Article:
The problems of middle age and constant changes in life form the thematic core of this series. Way and Rivera are plumbing the depths of later adulthood through the metaphor of superheroics. Swap out youthful misadventures with drilling to the center of the Earth and you’ll start to see what they’re going for. It’s a fascinating subject matter that lends itself to Way’s characteristically dark sense of humor well.
In addition to the fertile possibilities found in this DC C- or D-lister, it’s also one of the best looking comics drawn by Oeming in the past decade. Carson’s eponymous eye creates layers in the most mundane of scenes. Memories and holograms fill panels and alter Filardi’s colors in fascinating ways. They light up the dark spaces of his life and will pull you into each page. Oeming hasn’t lost a beat when it comes to action either. While most of the story emphasizes Carson’s suburban life, there’s still adventures to be found and the ending of the first issue is a sprint. If there is just one to watch from Young Animal, this is it.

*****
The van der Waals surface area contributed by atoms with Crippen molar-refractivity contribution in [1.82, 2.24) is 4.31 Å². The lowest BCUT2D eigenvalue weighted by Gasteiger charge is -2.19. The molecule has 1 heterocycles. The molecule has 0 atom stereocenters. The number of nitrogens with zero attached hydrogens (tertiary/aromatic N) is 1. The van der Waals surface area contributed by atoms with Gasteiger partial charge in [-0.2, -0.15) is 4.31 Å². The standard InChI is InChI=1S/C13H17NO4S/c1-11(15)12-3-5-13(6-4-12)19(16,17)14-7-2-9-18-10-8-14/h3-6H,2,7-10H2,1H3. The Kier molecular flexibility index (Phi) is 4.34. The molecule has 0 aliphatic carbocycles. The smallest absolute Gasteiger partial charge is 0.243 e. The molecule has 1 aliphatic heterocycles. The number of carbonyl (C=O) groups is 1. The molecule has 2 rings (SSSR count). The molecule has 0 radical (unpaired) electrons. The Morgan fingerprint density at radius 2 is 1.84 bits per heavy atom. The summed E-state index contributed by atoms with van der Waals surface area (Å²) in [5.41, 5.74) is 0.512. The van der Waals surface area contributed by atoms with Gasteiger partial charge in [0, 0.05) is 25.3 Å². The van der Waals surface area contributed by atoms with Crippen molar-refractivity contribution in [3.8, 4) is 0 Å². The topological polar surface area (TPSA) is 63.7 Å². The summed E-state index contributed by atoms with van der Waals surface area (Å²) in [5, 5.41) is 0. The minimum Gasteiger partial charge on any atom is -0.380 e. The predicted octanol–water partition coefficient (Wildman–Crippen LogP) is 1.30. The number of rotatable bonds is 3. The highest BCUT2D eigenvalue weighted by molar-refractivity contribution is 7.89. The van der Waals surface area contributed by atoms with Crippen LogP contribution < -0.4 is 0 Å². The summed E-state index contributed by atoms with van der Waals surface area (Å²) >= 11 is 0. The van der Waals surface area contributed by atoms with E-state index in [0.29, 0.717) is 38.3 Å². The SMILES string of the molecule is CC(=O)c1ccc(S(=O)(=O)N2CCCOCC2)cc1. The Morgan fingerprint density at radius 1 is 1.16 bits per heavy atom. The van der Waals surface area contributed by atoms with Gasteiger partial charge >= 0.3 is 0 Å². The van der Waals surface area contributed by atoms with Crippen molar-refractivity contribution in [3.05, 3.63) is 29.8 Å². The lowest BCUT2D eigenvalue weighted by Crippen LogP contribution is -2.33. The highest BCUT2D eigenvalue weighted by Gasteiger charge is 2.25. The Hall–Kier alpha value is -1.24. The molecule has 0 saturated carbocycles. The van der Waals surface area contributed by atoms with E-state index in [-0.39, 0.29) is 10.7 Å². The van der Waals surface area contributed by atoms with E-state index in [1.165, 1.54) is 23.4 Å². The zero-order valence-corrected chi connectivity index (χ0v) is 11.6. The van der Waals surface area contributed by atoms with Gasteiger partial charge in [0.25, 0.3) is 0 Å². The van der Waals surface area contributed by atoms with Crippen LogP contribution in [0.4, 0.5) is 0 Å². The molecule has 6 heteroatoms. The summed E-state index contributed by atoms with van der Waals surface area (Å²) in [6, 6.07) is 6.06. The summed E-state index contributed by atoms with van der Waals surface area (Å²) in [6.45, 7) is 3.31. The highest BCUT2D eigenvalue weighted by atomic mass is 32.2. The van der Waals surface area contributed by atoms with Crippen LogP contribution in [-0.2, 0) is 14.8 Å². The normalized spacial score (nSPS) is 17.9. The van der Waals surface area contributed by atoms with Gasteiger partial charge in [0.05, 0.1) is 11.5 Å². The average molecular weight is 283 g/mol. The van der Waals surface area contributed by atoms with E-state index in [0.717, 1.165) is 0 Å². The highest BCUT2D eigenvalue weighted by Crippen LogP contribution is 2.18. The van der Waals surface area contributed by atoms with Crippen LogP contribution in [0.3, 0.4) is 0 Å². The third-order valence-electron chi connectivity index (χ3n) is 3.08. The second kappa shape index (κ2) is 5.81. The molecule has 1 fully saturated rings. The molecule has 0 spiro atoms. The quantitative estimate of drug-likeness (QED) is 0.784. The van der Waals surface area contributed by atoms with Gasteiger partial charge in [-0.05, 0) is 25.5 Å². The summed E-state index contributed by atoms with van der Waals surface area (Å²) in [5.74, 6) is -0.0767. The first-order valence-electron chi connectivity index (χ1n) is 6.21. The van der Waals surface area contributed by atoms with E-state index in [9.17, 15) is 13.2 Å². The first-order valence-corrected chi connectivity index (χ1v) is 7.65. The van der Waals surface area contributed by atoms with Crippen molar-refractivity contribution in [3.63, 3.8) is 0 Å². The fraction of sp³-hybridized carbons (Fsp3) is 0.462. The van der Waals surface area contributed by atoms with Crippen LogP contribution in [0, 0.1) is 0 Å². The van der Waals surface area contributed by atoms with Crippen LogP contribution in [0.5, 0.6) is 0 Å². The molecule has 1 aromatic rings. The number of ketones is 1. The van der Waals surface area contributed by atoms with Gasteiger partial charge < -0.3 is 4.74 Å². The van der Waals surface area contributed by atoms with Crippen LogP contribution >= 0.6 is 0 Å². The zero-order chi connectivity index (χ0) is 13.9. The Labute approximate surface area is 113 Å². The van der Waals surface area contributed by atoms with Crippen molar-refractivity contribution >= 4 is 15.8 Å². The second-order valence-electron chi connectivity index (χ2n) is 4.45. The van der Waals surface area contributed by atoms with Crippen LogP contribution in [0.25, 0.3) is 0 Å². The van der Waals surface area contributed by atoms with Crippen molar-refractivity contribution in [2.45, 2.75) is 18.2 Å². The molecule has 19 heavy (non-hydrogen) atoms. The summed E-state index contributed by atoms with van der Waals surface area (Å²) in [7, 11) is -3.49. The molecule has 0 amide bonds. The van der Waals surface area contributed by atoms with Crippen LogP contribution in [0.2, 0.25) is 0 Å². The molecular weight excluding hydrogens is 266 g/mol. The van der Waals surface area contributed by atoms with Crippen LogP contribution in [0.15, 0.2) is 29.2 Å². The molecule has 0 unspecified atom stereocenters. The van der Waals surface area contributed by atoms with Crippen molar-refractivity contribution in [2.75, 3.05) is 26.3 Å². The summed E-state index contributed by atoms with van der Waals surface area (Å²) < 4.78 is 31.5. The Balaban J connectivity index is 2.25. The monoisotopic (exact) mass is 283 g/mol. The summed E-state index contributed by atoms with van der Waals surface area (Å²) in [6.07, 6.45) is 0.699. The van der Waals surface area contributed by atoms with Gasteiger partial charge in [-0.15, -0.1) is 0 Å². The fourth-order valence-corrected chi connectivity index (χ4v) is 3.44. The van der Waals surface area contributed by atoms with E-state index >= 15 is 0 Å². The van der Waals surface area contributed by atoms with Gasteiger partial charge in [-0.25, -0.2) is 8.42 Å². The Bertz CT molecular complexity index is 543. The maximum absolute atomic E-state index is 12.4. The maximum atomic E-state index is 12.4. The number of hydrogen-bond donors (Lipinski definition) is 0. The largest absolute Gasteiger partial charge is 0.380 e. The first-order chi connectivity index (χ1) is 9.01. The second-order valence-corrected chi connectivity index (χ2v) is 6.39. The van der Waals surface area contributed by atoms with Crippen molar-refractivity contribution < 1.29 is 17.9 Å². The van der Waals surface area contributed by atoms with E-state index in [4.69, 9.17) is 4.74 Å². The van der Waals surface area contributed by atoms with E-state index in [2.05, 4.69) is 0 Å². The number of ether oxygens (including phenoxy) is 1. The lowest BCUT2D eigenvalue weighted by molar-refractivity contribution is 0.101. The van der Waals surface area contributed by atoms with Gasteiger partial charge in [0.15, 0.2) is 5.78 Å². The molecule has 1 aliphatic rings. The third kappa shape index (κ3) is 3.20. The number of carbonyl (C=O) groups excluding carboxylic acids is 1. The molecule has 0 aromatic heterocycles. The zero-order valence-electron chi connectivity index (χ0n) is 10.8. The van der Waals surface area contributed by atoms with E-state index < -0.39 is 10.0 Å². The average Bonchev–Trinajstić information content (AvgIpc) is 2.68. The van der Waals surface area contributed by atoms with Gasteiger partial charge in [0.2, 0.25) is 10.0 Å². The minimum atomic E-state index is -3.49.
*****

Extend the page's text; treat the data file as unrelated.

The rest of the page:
Writer: Jody Houser
Artist: Tommy Lee Edwards
Letterer: John Workman
Issues To Date: 1
Mother Panic has been touted for its ties to Gotham City and it’s something the first issue doesn’t shy away from. There are multiple references to types of heroes and “the bat”. Those connections to the DC Universe ultimately hinder the story and leave it feeling like the most derivative of the Young Animal launches.